When in Paris over Easter weekend I could have easily spent the four full days in Paris (and then some), but I was lucky enough to have my fiancé Tony along on this Parisian adventure and he insisted on a day trip. We thought about Versailles, but the gardens wouldn’t be open yet and about Mount St. Michele, but in the end we settled on a Normandy day trip, which is a 2.5 hour train ride west of Paris.
We took the SNCF trains and in exchange for 70 EUR got a ride to Bayeux station in Normandy and back to the Paris St. Lazare station at the end of the day. To search for your transportation options, I recommend using http://www.goeuro.com/. We hired Normandy Sightseeing Tours to be our guides for our half-day tour and it was a great decision.
Our guide Jonathan picked us up from the Bayeux train station just after our train’s arrival and off we went to Pointe Du Hoc. Along the way we were given a brief history of WWII leading up to D Day (as well as some history of WWI) and prepared for the locations we would visit during our tour.
Normandy’s Pointe Du Hoc
Our first stop was Pointe Du Hoc, where 225 army rangers landed on the morning of June 6th, 1944. Jonathan started by explaining the dire significance of their late and off course landing point. He showed us the German bunkers, armory, lookout points, and remains of guns that were capable of shooting targets up to 16 miles away.
We were given time to wander the area to further explore the undulating grounds made so by hundreds of mines and bombs.
Normandy’s Omaha Beach
From Pointe Du Hoc we headed over to Omaha Beach, which is also nicknamed bloody beach. This is the spot where tens of thousands of American soldiers landed on June 6th, 1944. Of the two divisions who arrived, there were 3,500 casualties on June 6th alone. The American arrival vessels were poorly designed and provided no protection to soldiers onboard. They were plywood boats with large bulletproof fronts, but to get out of the boat, the whole front had to be lowered, leaving each boat’s 35 passengers completely exposed to enemy fire. On top of this, many boats simply sank due to the extremely rough water conditions.
To me, the beach felt tranquil. To Tony, it felt eerie. Either way, we both felt weird about how beautiful and calm the setting seemed. It was hard to imagine the water running red for days after the attack, but we were told that was the case. To this day, after heavy rains, bullets, shells, shrapnel, and even the occasional mine wash up on this beach.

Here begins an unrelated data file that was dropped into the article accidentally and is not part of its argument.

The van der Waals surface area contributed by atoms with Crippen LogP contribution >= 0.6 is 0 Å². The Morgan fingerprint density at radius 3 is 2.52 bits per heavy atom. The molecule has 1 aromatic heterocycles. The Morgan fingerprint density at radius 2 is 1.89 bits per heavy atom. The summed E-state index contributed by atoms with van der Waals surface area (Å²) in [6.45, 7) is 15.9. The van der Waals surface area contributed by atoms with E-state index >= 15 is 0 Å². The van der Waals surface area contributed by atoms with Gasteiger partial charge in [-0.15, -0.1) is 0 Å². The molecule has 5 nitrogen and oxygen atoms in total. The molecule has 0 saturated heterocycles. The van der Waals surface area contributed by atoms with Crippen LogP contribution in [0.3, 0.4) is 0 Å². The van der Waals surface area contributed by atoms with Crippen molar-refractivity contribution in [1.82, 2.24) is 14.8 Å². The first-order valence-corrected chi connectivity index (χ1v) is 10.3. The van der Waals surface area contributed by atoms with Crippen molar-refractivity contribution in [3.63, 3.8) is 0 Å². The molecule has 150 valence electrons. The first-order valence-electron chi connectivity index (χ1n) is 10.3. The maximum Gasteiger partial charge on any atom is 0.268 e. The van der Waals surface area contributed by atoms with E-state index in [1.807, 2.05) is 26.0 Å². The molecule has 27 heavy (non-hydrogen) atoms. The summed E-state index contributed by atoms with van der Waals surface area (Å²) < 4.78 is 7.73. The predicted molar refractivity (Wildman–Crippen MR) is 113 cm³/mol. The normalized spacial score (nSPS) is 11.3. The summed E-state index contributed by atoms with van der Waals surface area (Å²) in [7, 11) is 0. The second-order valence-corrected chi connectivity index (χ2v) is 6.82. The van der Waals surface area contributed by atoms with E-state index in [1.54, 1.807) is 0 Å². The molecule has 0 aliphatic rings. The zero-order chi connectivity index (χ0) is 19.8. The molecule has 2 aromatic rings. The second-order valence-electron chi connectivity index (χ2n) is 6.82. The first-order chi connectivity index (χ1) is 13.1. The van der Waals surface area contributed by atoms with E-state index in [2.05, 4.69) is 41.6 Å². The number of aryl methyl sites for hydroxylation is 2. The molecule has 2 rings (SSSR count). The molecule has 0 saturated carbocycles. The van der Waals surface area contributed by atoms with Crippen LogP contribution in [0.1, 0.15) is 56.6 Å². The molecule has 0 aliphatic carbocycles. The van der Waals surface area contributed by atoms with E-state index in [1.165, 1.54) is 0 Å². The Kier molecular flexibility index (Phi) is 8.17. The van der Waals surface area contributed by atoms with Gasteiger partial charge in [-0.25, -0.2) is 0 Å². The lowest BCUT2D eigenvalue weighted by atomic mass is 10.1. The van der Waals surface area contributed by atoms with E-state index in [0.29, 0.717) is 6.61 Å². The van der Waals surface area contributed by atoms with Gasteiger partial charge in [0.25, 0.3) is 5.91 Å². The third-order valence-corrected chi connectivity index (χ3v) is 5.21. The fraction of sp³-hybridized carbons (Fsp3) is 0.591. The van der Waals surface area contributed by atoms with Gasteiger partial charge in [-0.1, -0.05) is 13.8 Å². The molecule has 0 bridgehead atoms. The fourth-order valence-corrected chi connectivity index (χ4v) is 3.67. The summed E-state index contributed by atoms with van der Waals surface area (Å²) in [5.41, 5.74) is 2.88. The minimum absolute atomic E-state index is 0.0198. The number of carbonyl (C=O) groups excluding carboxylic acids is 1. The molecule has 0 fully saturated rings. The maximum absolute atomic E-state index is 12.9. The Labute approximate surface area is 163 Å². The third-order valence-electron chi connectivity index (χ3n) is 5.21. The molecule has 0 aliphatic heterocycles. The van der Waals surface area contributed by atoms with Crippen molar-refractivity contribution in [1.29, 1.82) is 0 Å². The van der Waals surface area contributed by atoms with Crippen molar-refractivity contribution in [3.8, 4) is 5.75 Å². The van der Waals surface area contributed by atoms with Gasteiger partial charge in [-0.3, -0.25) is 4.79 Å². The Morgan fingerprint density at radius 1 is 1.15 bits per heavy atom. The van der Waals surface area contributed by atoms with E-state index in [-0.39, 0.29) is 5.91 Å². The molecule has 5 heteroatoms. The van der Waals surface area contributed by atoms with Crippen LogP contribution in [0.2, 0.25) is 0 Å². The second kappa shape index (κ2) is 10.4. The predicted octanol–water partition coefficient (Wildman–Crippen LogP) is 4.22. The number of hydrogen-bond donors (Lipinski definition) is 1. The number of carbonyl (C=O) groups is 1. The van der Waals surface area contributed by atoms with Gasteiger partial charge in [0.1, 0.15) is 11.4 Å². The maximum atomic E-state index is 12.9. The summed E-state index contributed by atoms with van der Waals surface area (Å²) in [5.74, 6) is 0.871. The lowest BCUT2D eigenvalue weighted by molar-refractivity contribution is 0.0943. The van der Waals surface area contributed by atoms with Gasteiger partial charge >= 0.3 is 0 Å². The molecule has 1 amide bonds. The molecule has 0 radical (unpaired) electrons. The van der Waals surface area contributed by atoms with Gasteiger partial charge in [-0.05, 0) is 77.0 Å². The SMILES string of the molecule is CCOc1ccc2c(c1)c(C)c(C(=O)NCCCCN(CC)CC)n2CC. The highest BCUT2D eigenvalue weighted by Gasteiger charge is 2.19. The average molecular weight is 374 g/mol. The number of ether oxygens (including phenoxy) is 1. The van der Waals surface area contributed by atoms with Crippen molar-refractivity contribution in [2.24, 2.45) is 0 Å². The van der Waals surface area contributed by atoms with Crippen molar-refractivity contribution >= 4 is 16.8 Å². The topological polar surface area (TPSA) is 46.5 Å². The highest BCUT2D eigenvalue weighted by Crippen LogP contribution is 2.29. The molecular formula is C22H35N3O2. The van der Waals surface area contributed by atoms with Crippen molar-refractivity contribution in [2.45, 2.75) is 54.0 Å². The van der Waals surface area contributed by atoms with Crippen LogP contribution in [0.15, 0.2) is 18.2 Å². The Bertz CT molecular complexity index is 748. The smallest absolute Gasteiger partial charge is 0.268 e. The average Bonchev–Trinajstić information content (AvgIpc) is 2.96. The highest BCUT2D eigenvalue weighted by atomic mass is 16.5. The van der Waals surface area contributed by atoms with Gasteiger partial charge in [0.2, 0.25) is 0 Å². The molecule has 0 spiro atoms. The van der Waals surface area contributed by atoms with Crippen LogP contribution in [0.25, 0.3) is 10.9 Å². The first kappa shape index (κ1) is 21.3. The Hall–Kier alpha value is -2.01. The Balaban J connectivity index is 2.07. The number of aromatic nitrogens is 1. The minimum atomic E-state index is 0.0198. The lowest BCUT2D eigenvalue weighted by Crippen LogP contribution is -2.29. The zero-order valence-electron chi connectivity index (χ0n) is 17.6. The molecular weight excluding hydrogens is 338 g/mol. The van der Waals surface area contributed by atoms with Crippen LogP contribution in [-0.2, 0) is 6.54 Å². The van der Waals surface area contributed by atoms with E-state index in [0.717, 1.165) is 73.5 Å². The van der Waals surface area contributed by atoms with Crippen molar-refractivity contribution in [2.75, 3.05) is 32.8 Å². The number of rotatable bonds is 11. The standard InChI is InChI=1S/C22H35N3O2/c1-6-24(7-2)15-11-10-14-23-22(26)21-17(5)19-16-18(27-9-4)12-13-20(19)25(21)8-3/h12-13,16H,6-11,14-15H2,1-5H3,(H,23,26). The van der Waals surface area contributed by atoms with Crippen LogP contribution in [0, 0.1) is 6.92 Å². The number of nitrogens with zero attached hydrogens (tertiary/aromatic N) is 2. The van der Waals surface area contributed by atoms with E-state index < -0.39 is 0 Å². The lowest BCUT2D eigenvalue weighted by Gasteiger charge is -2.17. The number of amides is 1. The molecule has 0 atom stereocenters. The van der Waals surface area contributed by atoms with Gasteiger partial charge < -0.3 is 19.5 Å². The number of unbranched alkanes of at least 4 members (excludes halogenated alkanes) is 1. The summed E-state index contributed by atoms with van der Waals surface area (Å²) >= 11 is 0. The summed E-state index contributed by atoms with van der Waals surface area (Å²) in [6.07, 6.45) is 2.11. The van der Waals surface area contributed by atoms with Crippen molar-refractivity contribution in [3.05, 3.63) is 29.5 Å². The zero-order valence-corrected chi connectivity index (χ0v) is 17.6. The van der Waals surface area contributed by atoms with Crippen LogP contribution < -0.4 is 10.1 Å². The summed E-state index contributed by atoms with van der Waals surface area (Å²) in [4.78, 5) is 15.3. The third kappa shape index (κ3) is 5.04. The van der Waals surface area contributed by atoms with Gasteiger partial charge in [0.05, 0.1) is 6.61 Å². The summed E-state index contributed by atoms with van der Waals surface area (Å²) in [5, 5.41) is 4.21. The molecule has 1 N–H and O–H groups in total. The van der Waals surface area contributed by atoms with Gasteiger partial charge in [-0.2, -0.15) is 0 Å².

During our free time Tony and I talked about how this must be a popular place in summer, but how weird we would feel to be playing on a beach where so much blood was shed. We asked Jonathan about this and his answer was perfect:
“Those men fought for us so that we could be free and what better way to use that freedom than to enjoy the beautiful beach.”
Well said, Jonathan, well said.
The American Cemetery & Memorial in Normandy
We closed the tour with a stop at the American Cemetery & Memorial in Normandy where 9,380 American soldiers are buried and an additional 1,557 soldiers who were missing in action are honored. It’s a beautiful resting place right above Omaha beach.
Jonathan explained the significance of the pins next to names on the monument honoring those MIA, explained the layout of the cemetery, and showed us the resting places of some of the war’s most famous generals.
As we wrapped up the day we had out choice of being dropped off downtown or the train station and since we had an hour to spare, we spent some time wandering the streets of Bayeux’s quaint downtown.
The day was somewhat of a harrowing experience, but a great reminder of how lucky we are to be free. As we were leaving the cemetery Tony asked, “Do you think people will still come and do this 100 years from now?” I hope so. Freedom hasn’t always been a given and it’s experiences like this that help us remember just how precious our freedom is.
P.S. Normandy Sightseeing Tours was fantastic. If you’re interested in learning about specific events or want to know about loved ones who fought on D Day, they’ll do research in advance to provide you with a customized experience. Jonathan was a wealth of knowledge and I’ve heard their other guides are equally great. This is the tour we did. If you want to book directly, you can so do here.